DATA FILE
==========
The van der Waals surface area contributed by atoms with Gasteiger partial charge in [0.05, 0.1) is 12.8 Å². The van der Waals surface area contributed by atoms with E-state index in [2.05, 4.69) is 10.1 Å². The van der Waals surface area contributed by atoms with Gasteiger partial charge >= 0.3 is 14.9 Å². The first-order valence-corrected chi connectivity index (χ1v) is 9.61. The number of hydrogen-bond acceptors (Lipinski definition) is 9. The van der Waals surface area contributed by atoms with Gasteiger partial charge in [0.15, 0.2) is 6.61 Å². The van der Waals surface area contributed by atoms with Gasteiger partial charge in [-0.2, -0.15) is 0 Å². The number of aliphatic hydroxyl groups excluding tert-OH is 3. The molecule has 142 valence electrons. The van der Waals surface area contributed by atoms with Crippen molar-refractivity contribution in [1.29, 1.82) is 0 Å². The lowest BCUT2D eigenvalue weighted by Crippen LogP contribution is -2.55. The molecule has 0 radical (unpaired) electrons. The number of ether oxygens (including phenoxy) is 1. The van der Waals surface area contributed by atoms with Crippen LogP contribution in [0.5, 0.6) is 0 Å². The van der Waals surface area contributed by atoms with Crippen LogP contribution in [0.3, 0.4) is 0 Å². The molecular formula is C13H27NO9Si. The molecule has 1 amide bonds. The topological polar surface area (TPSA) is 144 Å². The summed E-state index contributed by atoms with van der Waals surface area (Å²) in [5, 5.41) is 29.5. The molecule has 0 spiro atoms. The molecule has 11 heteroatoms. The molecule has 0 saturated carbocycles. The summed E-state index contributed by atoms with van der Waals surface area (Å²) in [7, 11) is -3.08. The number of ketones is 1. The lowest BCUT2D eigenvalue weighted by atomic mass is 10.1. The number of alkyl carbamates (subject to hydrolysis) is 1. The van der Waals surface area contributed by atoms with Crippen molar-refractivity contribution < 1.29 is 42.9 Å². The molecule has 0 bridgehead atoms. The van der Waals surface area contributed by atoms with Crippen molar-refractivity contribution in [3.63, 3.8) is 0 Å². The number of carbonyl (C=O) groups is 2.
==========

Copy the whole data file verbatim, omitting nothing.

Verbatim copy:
The van der Waals surface area contributed by atoms with Gasteiger partial charge in [0.05, 0.1) is 12.8 Å². The van der Waals surface area contributed by atoms with E-state index in [2.05, 4.69) is 10.1 Å². The van der Waals surface area contributed by atoms with Gasteiger partial charge >= 0.3 is 14.9 Å². The first-order valence-corrected chi connectivity index (χ1v) is 9.61. The number of hydrogen-bond acceptors (Lipinski definition) is 9. The van der Waals surface area contributed by atoms with Gasteiger partial charge in [0.15, 0.2) is 6.61 Å². The van der Waals surface area contributed by atoms with Gasteiger partial charge in [-0.2, -0.15) is 0 Å². The number of aliphatic hydroxyl groups excluding tert-OH is 3. The molecule has 142 valence electrons. The van der Waals surface area contributed by atoms with Crippen molar-refractivity contribution in [1.29, 1.82) is 0 Å². The lowest BCUT2D eigenvalue weighted by Crippen LogP contribution is -2.55. The molecule has 0 radical (unpaired) electrons. The number of ether oxygens (including phenoxy) is 1. The van der Waals surface area contributed by atoms with Crippen LogP contribution in [0.5, 0.6) is 0 Å². The van der Waals surface area contributed by atoms with Crippen LogP contribution in [0.3, 0.4) is 0 Å². The molecular formula is C13H27NO9Si. The molecule has 1 amide bonds. The topological polar surface area (TPSA) is 144 Å². The summed E-state index contributed by atoms with van der Waals surface area (Å²) in [5, 5.41) is 29.5. The molecule has 0 spiro atoms. The molecule has 11 heteroatoms. The molecule has 0 saturated carbocycles. The summed E-state index contributed by atoms with van der Waals surface area (Å²) in [7, 11) is -3.08. The number of ketones is 1. The lowest BCUT2D eigenvalue weighted by atomic mass is 10.1. The number of alkyl carbamates (subject to hydrolysis) is 1. The van der Waals surface area contributed by atoms with Crippen molar-refractivity contribution < 1.29 is 42.9 Å². The molecule has 0 bridgehead atoms. The van der Waals surface area contributed by atoms with Crippen molar-refractivity contribution in [3.63, 3.8) is 0 Å². The number of carbonyl (C=O) groups is 2.